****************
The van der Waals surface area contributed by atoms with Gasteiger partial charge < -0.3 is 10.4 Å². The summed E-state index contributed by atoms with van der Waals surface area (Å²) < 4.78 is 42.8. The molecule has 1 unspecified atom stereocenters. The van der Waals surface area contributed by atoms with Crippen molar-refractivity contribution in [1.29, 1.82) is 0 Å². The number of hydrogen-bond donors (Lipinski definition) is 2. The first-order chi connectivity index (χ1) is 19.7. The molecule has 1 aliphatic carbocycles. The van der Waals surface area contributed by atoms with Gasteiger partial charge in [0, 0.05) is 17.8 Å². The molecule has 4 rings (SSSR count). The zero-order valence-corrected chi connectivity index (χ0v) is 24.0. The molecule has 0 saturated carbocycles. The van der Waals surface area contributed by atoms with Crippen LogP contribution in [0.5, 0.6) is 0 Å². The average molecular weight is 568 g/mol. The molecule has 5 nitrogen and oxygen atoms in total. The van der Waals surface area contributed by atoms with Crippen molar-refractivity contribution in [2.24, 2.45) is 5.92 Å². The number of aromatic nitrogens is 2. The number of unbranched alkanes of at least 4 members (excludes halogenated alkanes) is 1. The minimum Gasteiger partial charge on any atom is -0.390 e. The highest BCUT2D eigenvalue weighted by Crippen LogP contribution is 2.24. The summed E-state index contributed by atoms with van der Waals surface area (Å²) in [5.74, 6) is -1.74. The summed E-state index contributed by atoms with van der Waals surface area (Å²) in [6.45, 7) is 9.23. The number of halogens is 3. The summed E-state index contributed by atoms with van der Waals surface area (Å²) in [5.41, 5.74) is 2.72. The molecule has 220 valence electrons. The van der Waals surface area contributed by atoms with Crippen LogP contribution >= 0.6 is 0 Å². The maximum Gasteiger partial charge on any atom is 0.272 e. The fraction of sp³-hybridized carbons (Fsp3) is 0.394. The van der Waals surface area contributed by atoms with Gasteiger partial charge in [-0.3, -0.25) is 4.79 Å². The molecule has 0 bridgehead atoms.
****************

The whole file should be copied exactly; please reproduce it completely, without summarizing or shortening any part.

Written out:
The van der Waals surface area contributed by atoms with Gasteiger partial charge < -0.3 is 10.4 Å². The summed E-state index contributed by atoms with van der Waals surface area (Å²) < 4.78 is 42.8. The molecule has 1 unspecified atom stereocenters. The van der Waals surface area contributed by atoms with Crippen molar-refractivity contribution in [1.29, 1.82) is 0 Å². The number of hydrogen-bond donors (Lipinski definition) is 2. The first-order chi connectivity index (χ1) is 19.7. The molecule has 1 aliphatic carbocycles. The van der Waals surface area contributed by atoms with Gasteiger partial charge in [0, 0.05) is 17.8 Å². The molecule has 4 rings (SSSR count). The zero-order valence-corrected chi connectivity index (χ0v) is 24.0. The molecule has 0 saturated carbocycles. The van der Waals surface area contributed by atoms with Crippen LogP contribution in [0.5, 0.6) is 0 Å². The average molecular weight is 568 g/mol. The molecule has 5 nitrogen and oxygen atoms in total. The van der Waals surface area contributed by atoms with Crippen molar-refractivity contribution in [2.24, 2.45) is 5.92 Å². The number of aromatic nitrogens is 2. The number of unbranched alkanes of at least 4 members (excludes halogenated alkanes) is 1. The minimum Gasteiger partial charge on any atom is -0.390 e. The highest BCUT2D eigenvalue weighted by Crippen LogP contribution is 2.24. The summed E-state index contributed by atoms with van der Waals surface area (Å²) in [5.74, 6) is -1.74. The summed E-state index contributed by atoms with van der Waals surface area (Å²) in [6.45, 7) is 9.23. The number of halogens is 3. The summed E-state index contributed by atoms with van der Waals surface area (Å²) in [5.41, 5.74) is 2.72. The molecule has 220 valence electrons. The van der Waals surface area contributed by atoms with Crippen LogP contribution >= 0.6 is 0 Å². The maximum Gasteiger partial charge on any atom is 0.272 e. The fraction of sp³-hybridized carbons (Fsp3) is 0.394. The van der Waals surface area contributed by atoms with Gasteiger partial charge in [-0.3, -0.25) is 4.79 Å². The molecule has 0 bridgehead atoms.